Mechanical Response of High Strength Fibre Reinforced Concrete Under Extreme Loads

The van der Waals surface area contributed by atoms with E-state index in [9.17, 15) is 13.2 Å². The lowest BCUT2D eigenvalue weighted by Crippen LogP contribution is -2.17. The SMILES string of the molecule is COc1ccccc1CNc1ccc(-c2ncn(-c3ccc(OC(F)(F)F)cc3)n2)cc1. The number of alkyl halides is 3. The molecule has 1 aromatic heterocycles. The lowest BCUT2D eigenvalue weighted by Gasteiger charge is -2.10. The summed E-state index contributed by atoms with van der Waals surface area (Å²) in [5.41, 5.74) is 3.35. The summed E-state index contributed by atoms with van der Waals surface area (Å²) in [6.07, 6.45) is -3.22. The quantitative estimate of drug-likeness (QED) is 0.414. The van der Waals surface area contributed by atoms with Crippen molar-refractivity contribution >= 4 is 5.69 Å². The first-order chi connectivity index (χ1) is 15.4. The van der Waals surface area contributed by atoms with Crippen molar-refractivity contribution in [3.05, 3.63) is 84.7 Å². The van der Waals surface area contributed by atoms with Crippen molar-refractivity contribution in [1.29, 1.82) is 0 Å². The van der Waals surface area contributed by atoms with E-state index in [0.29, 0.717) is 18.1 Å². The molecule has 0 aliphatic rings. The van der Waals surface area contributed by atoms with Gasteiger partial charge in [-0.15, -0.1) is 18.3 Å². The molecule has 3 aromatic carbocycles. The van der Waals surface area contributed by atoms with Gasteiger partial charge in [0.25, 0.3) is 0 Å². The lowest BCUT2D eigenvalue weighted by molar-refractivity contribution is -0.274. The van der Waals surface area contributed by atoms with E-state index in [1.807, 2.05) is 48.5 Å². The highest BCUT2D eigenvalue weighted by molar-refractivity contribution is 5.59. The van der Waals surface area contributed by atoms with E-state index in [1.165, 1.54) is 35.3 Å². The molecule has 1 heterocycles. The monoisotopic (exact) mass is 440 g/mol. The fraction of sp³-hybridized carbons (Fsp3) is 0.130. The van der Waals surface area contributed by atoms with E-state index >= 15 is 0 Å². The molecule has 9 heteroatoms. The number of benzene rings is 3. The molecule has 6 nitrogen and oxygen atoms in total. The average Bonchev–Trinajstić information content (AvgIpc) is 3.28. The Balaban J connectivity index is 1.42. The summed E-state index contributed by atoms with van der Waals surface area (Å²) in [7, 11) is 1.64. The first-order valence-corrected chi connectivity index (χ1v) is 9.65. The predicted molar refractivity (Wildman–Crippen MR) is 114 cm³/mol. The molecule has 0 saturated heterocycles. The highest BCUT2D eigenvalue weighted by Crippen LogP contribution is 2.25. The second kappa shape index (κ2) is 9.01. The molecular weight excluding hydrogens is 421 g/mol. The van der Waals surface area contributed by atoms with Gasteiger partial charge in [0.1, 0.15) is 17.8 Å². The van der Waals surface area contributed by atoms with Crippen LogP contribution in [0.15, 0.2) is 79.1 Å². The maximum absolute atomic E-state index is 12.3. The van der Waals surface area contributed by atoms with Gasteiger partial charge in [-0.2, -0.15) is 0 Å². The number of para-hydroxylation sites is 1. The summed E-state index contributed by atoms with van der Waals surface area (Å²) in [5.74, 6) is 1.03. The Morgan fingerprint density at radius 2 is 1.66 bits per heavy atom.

High Strength Fibre Reinforced Concrete (HSFRC) presents great advantages when compared with conventional concrete under static loads and thus, it constitutes a promising material to withstand extreme loads. An experimental and numerical research carried out with the objective of developing design criteria for HSFRC use in protective structures construction is presented. The mechanical behaviour of HSFRC elements under extreme loads is experimentally and numerically analysed. Numerical models represent useful tools for the design of this type of HSFRC applications but they should be carefully calibrated and validated with experimental results. HSFRC prisms and slabs including different types of hooked-end steel fibres are tested under static, blast and impact loads. Material models at the meso and the macro scale are developed, they are calibrated with characterization tests and validated with experimental results. Experimental results are analysed with the aid of numerical models showing the effect of fibre type and content under extreme load. Numerical models are able to reproduce the blast and impact tests results and give additionally information about the local and structural response under impulsive loads that could be valuable for the design of protective structures.